• “Interplay between microRNAs and HIV-1 in human microglia and astrocytes” – Julio Martin-Garcia, PhD, Associate Professor, Department of Microbiology and Immunology, Drexel University College of Medicine
  • “The relationship between resting state functional connectivity and neurocognitive function in HIV infected subjects: a pre and post cART perspective” – Erin O’Connor, MD, Associate Professor, Department of Radiology, Temple University School of Medicine.

2014:

 

  • “Eradication of JCV using a new class of genome engineering tool, RNA-guided CAs9 cleavage” – Hassen Wollebo, PhD, Assistant Scientist, Department of Neuroscience, Temple University
  • “Assessment of Hearing and Evaluation of Site of Pathology in Mouse Models of HIV” – Pamela Roehm, MD, PhD, Associate Professor, Department of Neuroscience; Associate Professor, Otolaryngology - Head and Neck Surgery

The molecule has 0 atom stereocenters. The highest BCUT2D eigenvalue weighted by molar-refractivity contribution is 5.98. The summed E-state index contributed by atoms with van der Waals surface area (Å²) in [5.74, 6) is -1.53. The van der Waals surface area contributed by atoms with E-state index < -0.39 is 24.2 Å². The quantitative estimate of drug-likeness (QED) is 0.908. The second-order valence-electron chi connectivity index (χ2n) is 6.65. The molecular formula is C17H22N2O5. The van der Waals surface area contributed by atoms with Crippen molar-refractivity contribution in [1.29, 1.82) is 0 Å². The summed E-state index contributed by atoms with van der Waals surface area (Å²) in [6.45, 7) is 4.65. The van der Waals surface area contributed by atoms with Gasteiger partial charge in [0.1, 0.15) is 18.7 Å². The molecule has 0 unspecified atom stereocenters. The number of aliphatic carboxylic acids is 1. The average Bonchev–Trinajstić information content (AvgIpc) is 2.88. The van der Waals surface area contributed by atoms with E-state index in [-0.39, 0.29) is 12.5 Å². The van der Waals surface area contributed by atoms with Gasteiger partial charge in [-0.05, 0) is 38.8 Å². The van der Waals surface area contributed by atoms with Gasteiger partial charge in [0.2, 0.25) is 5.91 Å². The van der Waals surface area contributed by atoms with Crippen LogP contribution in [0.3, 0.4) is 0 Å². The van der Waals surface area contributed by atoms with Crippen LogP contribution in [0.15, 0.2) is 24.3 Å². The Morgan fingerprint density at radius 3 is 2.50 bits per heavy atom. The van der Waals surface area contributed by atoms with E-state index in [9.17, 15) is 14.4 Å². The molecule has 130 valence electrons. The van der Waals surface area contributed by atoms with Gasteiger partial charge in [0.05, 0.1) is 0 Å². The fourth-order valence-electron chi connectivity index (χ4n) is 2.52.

Developmental Core

News & Updates



CNAC Developmental Core Request for Applications

The Developmental Core is currently inviting interested researchers to apply for funding via the Developmental Core Pilot Grants. Applicants must provide a project title, updated biosketch, and specific aims for the proposed project by Monday, August 18. All projects must be related to NeuroAIDS and/or co-morbidities. For more information on who is eligible and how to apply, please see the attached flyer.

Developmental Core Pilot Project designs Virtual Reality supermarket task for predicting neurocognitive function in HIV-infected subjects